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SOC 201 (25)
Lecture

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Department
Sociology
Course
SOC 201
Professor
Barry Mc Clinchey
Semester
Fall

Description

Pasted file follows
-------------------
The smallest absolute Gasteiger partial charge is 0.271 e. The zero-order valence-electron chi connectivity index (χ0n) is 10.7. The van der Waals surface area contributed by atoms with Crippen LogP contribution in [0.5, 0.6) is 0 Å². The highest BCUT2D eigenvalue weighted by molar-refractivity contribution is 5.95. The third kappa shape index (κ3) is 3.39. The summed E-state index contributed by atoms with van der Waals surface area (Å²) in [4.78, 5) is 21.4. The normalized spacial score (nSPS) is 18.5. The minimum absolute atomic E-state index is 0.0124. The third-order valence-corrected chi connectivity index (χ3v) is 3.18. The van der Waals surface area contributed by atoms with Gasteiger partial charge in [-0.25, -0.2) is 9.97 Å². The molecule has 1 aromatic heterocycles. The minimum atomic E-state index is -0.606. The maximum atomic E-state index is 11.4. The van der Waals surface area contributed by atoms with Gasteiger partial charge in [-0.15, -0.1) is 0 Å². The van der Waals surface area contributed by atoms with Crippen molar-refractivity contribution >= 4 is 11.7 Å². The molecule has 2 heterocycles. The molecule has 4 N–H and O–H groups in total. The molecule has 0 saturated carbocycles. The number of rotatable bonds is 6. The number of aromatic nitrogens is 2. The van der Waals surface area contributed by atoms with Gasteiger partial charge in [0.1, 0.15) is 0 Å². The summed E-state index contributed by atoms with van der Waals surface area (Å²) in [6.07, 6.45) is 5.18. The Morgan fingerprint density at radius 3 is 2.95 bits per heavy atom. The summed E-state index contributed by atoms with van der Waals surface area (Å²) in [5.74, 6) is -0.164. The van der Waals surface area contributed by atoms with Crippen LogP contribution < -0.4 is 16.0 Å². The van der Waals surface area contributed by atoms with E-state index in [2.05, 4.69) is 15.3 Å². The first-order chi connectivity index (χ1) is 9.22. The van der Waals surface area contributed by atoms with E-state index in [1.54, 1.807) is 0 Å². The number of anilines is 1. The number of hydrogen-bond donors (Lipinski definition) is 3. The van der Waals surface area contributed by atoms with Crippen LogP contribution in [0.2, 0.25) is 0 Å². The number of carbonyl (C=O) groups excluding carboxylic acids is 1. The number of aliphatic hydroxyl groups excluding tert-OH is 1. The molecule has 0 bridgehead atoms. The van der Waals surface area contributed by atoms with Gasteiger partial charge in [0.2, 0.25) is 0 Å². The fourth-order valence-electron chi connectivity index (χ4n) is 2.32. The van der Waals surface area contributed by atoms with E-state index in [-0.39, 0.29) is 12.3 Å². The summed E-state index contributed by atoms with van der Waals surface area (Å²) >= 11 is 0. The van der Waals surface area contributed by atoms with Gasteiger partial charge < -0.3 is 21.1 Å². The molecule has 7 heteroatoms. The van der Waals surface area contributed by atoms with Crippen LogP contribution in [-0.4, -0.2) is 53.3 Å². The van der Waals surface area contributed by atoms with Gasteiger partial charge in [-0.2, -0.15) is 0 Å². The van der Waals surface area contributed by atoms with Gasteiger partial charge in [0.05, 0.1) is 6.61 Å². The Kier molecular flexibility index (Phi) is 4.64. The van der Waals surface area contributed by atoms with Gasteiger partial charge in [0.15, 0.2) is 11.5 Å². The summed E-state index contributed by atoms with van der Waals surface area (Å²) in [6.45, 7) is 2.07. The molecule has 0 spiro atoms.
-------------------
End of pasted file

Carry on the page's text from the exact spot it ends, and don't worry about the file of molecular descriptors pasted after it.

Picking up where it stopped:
SOC 201: Victims and Society Lecture #2: Tuesday September 17th 2013 Patients and the Elderly • Factors that play a role in Elder Abuse – Gender – Age – Race – Level of frustration – Anger or despair as a consequence of being victimized – Past history – Living arrangements – Level of financial or emotional dependence on others (relationships of intimacy, dependence, power, trust or authority – Psychological and mental factors – Environmental factors – Systematic factors Understanding Victimization • The ability to clearly define the term “victim” • Makes studying the complexities of victimization difficulty • A clear working definition is critical to studying the complexities of this subject Three Concerns • Definitions of victims (including types of victims) FINDING THE VICTIMS • The availability of data • Understanding the challenges in studying victims Victim Services Victim Services Unit – Waterloo Regional Police Service • Gather surface data, victim data, break and enter data, sexual assault data etc • Police services do gather their own data • They also have counselors who provide emotional support to these victims • Whole process is aimed at helping people cooperate in the prosecution of the offender Bathurst NB Crash 2008 • the highway and killedg home and hit by a truck on • One of the most deadly vehicle accidents that have ever happened • The seven young men who were the obvious victims were not the only victims of this tragedy – Parents of the basketball players – Partners – Siblings – Friends – Classmates – Community members We can begin by identifying the event • There will be individuals who clearly identify themselves as victims and recognize themselves as victims • These same individuals will also be identified by others as the “victim(s)” • We will refer to these individuals as Primary Victims Secondary Victims • Immediate family and friends • Emotionally close to the primary victims • Often the first to be with him or her • Often an active part of the recovery process • The social emotional proximity of the secondary victim allows responses of hurt and harm Tertiary Victims • Individuals who are not close to the primary victims – Members of the community • They feel, or bothered by what they are seeing • Often these victims are members of the primary victim’s larger community Event Outcomes • Many people are emotionally moved by the circumstances of the primary victim • They represent “event outcomes” Challenges in Measuring Victims • Victims may be uncomfortable talking about their experiences • The type of offence may have a bearing on data collection – Sexual offences sometimes hard to get data from • Samples are often very difficult to obtain There are a number of research methods which can be used • Qualitative methods in which interviews and observations are used – Collect data that don’t require numerical data • Interviews, studying historical – Qualitative researchers go out in the world and talk to people – Expensive, tiring, takes a long time – One of the better way
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